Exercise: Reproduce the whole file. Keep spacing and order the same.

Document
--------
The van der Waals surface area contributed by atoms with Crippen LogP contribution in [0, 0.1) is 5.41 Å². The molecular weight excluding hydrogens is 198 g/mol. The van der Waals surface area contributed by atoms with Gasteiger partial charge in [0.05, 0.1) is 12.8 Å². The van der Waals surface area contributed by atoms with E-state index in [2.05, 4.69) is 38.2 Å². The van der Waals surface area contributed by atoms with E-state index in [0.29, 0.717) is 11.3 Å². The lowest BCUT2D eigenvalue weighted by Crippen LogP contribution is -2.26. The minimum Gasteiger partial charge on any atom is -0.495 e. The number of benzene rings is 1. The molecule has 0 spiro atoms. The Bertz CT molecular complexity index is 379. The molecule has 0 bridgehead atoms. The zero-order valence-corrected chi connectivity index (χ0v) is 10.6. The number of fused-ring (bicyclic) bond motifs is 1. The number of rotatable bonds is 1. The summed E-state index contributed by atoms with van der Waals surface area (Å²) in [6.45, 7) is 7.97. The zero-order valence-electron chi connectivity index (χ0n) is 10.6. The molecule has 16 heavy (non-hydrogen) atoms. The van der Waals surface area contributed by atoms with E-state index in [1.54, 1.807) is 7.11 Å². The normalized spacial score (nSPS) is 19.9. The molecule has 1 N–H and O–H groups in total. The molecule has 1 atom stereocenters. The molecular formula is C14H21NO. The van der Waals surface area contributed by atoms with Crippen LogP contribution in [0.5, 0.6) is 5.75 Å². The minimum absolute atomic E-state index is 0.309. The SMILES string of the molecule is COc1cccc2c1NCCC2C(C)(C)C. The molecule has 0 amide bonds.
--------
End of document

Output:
The van der Waals surface area contributed by atoms with Crippen LogP contribution in [0, 0.1) is 5.41 Å². The molecular weight excluding hydrogens is 198 g/mol. The van der Waals surface area contributed by atoms with Gasteiger partial charge in [0.05, 0.1) is 12.8 Å². The van der Waals surface area contributed by atoms with E-state index in [2.05, 4.69) is 38.2 Å². The van der Waals surface area contributed by atoms with E-state index in [0.29, 0.717) is 11.3 Å². The lowest BCUT2D eigenvalue weighted by Crippen LogP contribution is -2.26. The minimum Gasteiger partial charge on any atom is -0.495 e. The number of benzene rings is 1. The molecule has 0 spiro atoms. The Bertz CT molecular complexity index is 379. The molecule has 0 bridgehead atoms. The zero-order valence-corrected chi connectivity index (χ0v) is 10.6. The number of fused-ring (bicyclic) bond motifs is 1. The number of rotatable bonds is 1. The summed E-state index contributed by atoms with van der Waals surface area (Å²) in [6.45, 7) is 7.97. The zero-order valence-electron chi connectivity index (χ0n) is 10.6. The molecule has 16 heavy (non-hydrogen) atoms. The van der Waals surface area contributed by atoms with E-state index in [1.54, 1.807) is 7.11 Å². The normalized spacial score (nSPS) is 19.9. The molecule has 1 N–H and O–H groups in total. The molecule has 1 atom stereocenters. The molecular formula is C14H21NO. The van der Waals surface area contributed by atoms with Crippen LogP contribution in [0.5, 0.6) is 5.75 Å². The minimum absolute atomic E-state index is 0.309. The SMILES string of the molecule is COc1cccc2c1NCCC2C(C)(C)C. The molecule has 0 amide bonds.